Git: Create a New Repository, Your first instinct, when you start to do something new, should be git init . Say you've just got some data from a collaborator and are about to start exploring it. a .gitignore file right away, to indicate all of the files you don't want to track. Step 3: Initialize Bare Git Repository for the Project. Enter the command git init this command is used to Create Git Repository. Consequently, the execution of this command creates a hidden .git folder therein. Or in other words, an empty Git Repository is initialized.
I ended up with excluding all files/folders and included only specific ones. Here is what I did:
- Created an empty
.gitignorefile within the directory root and added
*to untrack all the files and folders
- Initialized a new repository within that directory
.gitignoreby adding specific files and folders to be tracked from this point onwards
My final .gitignore now uses this pattern:
# Ignore everything * # Include folders !/folderC !/folderD # Include files !file3.php !file4.php # Include files containing !*foo*
This workaround seems to be working fine for now. Thanks to Jörg W Mittag and Michael H. answers i was pointed to the right direction.
There were also some useful resources from other SO users:
Make .gitignore ignore everything except a few files
How do I tell Git to ignore everything except a subdirectory?
git ignore filenames which contain
Git: Add All Files to a Repo, This not only helps you share the project with coworkers, or publicly, but it's also a great way to track updates to a young project that is bound to go through In this article we'll show a few ways to create a new repository. Note that the git add . command will add all files in the current working directory, What is a Git repository? A Git repository is a virtual storage of your project. It allows you to save versions of your code, which you can access when needed. Initializing a new repository: git init. To create a new repo, you'll use the git init command. git init is a one-time command you use during the initial setup of a new repo.
Tracking Files in a Git Repository with "git add", When you want Git to track a file in a repository, you must explicitly add it to use the --ignore-removal option, which will only stage new and modified files: Although this technically isn't adding all files, it's another way to add a batch of files. git add is a multipurpose command — you use it to begin tracking new files, to stage files, and to do other things like marking merge-conflicted files as resolved. It may be helpful to think of it more as “add precisely this content to the next commit” rather than “add this file to the project”.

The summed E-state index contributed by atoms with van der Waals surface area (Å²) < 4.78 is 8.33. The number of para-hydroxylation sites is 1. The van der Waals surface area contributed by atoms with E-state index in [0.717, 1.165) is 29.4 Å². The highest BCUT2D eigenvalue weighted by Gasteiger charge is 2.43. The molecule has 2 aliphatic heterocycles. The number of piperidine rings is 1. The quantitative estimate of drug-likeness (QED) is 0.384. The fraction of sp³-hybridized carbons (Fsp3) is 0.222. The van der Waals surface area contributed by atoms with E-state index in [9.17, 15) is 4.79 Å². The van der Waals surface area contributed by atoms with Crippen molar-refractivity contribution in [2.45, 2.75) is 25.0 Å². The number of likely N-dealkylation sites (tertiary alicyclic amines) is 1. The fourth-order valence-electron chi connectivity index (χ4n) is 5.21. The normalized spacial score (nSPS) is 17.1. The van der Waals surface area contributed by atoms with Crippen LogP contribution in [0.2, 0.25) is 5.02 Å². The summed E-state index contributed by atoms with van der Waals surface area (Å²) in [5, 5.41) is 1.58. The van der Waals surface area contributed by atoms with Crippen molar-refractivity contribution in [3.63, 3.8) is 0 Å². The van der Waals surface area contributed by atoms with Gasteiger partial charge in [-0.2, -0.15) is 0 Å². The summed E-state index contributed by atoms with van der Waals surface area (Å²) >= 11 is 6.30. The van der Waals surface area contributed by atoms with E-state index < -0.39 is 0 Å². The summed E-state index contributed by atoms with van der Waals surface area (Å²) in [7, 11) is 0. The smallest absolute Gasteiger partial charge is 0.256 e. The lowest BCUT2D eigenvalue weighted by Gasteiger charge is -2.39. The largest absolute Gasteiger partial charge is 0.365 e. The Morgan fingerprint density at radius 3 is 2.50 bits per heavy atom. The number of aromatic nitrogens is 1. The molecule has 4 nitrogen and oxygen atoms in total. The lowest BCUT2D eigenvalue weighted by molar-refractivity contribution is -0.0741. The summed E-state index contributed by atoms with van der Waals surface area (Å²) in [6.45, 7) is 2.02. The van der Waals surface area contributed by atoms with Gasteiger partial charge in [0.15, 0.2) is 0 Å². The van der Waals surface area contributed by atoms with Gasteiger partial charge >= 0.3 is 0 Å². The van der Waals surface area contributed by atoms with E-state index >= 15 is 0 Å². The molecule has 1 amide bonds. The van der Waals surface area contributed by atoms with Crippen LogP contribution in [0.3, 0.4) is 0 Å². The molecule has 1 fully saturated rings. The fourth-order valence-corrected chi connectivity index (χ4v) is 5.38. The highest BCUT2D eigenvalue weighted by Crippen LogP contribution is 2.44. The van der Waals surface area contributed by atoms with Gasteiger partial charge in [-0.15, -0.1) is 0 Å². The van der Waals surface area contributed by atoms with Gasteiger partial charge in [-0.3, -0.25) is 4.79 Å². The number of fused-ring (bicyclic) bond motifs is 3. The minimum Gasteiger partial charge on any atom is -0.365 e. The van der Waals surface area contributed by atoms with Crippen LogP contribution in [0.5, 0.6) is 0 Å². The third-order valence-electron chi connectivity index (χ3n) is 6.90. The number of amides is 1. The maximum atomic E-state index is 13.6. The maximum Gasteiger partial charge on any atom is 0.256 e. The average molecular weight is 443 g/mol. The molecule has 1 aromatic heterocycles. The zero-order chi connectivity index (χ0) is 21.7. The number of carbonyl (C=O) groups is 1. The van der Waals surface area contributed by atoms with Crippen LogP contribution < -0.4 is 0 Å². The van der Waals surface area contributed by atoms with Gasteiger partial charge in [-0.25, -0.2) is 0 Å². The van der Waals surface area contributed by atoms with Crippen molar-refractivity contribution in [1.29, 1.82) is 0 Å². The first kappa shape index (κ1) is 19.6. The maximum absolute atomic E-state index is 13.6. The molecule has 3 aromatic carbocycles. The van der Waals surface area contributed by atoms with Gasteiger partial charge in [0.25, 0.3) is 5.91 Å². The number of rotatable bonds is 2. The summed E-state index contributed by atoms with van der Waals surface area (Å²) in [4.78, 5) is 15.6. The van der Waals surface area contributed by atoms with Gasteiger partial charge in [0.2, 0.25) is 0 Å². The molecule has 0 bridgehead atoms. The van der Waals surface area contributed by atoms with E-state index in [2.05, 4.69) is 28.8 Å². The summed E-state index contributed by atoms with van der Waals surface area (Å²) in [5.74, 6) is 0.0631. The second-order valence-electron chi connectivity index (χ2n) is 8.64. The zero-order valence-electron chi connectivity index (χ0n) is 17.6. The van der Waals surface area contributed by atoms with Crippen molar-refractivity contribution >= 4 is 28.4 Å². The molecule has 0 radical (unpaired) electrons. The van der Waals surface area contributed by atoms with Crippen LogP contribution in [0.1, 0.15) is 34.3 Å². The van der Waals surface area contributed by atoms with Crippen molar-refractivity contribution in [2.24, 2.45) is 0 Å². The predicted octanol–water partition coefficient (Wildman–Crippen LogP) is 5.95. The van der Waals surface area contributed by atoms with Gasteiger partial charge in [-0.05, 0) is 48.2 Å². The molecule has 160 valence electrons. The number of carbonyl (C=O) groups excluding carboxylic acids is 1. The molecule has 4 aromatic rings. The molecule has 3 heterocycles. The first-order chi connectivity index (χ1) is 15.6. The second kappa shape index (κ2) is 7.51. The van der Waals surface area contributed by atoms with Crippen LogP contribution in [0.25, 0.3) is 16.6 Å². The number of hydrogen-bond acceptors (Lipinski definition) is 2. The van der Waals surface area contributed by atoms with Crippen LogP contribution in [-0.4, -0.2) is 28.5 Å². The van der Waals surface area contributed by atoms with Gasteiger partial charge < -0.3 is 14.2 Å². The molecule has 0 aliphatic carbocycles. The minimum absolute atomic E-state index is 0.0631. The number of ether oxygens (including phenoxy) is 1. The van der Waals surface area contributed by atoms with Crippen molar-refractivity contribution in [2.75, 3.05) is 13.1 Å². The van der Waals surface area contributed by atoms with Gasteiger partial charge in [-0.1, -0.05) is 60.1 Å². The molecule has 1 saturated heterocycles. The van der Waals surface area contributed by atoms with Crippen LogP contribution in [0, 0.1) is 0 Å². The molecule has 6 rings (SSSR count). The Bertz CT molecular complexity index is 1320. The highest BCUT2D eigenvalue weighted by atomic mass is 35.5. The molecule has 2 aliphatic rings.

Adding a file to a repository using the command line, Creating a New Git Repository and Checking its Status In order to start tracking these files, we need to tell git which ones we want to track. We do This time, it takes just a bit longer because it's processing all of the files in this If I were to create a text file inside the Empty directory, Git would pick that up. Step 1: Create a new local Git repository. Open up your terminal and navigate to your projects folder, then run the following command to create a new project folder and navigate into it: mkdir hello-world. cd hello-world. To initialize a new local Git repository we need to run the `git init` command: git init. After you run that command, you should get feedback that an empty Git repository was initialized for your project. Step 2: Adding a new file to our Git repository
First steps with git: clone, add, commit, push, On your computer, move the file you'd like to upload to GitHub into the local directory that was created when you cloned the repository. Open TerminalTerminalGit Note the "Untracked files" message with the file "my_new_file.txt". Git conveniently informs us that we've added a new file to the project. But that isn't enough for Git. As Git tells us, we need to track "my_new_file.txt". In other words, we need to add "my_new_file.txt" to the staging area.